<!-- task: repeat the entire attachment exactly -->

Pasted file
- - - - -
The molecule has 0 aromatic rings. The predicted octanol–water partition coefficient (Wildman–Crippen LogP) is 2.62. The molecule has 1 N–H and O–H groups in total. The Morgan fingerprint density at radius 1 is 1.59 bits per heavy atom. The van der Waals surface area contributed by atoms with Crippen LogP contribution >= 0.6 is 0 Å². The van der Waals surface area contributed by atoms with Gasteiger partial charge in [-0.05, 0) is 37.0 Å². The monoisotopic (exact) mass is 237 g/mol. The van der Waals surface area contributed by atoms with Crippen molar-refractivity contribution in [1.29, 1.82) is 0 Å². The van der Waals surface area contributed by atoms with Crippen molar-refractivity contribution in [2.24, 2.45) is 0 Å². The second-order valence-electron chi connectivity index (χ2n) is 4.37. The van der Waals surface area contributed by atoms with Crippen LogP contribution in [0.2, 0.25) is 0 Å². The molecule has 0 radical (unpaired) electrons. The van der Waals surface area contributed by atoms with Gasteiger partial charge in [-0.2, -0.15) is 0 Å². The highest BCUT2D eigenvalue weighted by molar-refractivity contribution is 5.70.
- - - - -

The molecule has 0 aromatic rings. The predicted octanol–water partition coefficient (Wildman–Crippen LogP) is 2.62. The molecule has 1 N–H and O–H groups in total. The Morgan fingerprint density at radius 1 is 1.59 bits per heavy atom. The van der Waals surface area contributed by atoms with Crippen LogP contribution >= 0.6 is 0 Å². The van der Waals surface area contributed by atoms with Gasteiger partial charge in [-0.05, 0) is 37.0 Å². The monoisotopic (exact) mass is 237 g/mol. The van der Waals surface area contributed by atoms with Crippen molar-refractivity contribution in [1.29, 1.82) is 0 Å². The van der Waals surface area contributed by atoms with Crippen molar-refractivity contribution in [2.24, 2.45) is 0 Å². The second-order valence-electron chi connectivity index (χ2n) is 4.37. The van der Waals surface area contributed by atoms with Crippen LogP contribution in [0.2, 0.25) is 0 Å². The molecule has 0 radical (unpaired) electrons. The van der Waals surface area contributed by atoms with Gasteiger partial charge in [-0.2, -0.15) is 0 Å². The highest BCUT2D eigenvalue weighted by molar-refractivity contribution is 5.70.